The UN estimates that “At least 47 million women and girls in low and middle-income countries may not be able to access modern contraceptives amid the pandemic.” As the pandemic exacerbates inequalities and health care systems continue to cancel appointments, these numbers could increase drastically. Particularly in nations that do not have universal health care, such as the United States, reproductive care access is threatened by widespread job loss, with unemployment often resulting in a subsequent loss of health insurance.
The diminished access to contraception during this time pales in comparison, however, to the lack of access to safe, medically performed abortions. With reproductive health care classified as a non-essential service and thousands of medical carriers delaying service, unintended pregnancies have risen while access to abortion has decreased, leading to a worldwide crisis in bodily autonomy and family planning.
In the United States, several low-cost reproductive clinics have been forced to close due to COVID-19 related concerns. University health clinics have also closed, leaving many who rely on University health services (including many college students in the United States) unable to schedule appointments for reproductive and sexual health care. The International Federation of Gynecology and Obstetrics has urged health care providers to reclassify abortion as an “essential” service for these reasons, yet have been unsuccessful in their efforts so far.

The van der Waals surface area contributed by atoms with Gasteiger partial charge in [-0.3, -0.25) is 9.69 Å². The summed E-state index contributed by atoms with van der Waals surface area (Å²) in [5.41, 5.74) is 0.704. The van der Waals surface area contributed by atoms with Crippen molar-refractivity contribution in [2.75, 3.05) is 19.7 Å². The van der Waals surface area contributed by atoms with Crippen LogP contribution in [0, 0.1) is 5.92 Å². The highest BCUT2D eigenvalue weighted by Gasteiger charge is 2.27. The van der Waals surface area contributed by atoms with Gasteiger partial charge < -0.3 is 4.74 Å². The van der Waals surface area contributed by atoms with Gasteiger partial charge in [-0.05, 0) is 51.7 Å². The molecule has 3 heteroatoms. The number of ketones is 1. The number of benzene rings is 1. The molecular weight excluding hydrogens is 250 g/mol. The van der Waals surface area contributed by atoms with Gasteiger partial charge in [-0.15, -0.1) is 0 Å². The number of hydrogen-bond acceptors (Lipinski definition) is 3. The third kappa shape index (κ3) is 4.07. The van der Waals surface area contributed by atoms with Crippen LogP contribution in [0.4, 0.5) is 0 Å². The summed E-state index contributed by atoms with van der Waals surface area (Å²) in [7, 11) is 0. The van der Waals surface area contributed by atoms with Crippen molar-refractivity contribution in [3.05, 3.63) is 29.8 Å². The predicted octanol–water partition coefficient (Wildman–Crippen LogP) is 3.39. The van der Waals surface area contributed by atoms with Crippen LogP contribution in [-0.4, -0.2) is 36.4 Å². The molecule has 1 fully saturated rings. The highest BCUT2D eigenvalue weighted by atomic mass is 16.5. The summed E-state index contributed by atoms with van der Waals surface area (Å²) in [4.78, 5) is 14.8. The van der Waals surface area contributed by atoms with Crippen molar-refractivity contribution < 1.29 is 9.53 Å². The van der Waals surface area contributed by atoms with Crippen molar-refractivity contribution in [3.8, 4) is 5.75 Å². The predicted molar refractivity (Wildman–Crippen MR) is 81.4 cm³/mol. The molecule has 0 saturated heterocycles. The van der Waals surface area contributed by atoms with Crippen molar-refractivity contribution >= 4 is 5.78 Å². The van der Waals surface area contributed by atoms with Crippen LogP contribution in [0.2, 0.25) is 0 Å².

In countries where access to abortion is already limited, however, the problem is only exacerbated. Several nations in sub-Saharan African and Asia have seen the closure of any family planning services. The UNFPA has officially classified these countries as “reproductive deserts” as a result of the pandemic, which could result in 7 million unplanned pregnancies as stay-at-home orders continue. According to UNFPA, these pregnancies will not only impact the people who have lost their access (and therefore, right) to family planning — they will hit marginalized communities the hardest, and result in a proportionate amount of unsafe abortions, sexually transmitted infections, and potential fetal and maternal death.
From local college students to mothers in sub-Saharan Africa, the outbreak of COVID-19 is clearly wreaking havoc in the already-precarious realm of reproductive rights. As of March 2020, over 100 NGOs (non-governmental organizations) have released a joint statement demanding governments across the world provide safe and timely access to abortion, contraception and other reproductive health services. While this step is in the right direction, it is imperative to reclassify these services as essential.
As case numbers continue to rise (particularly in the United States), there’s no telling how long the pandemic will last. Each time politicians and health officials classify reproductive rights as nonessential, it chips away at the validity of claims of the serious gravity of reproductive health care.
This problem is not isolated; the loss of access to birth control measures during a public health crisis such as this is part of a larger narrative. Those in power continually discriminate against people with uteruses by classifying life-saving and life-affirming care and decision-making authority as nonessential, even during the COVID-19 pandemic. Whether in a courtroom or a doctor’s office, it’s essential we don’t lose sight of the endgame — ensuring fair and equitable access to reproductive health care for all, during the COVID-19 pandemic and beyond.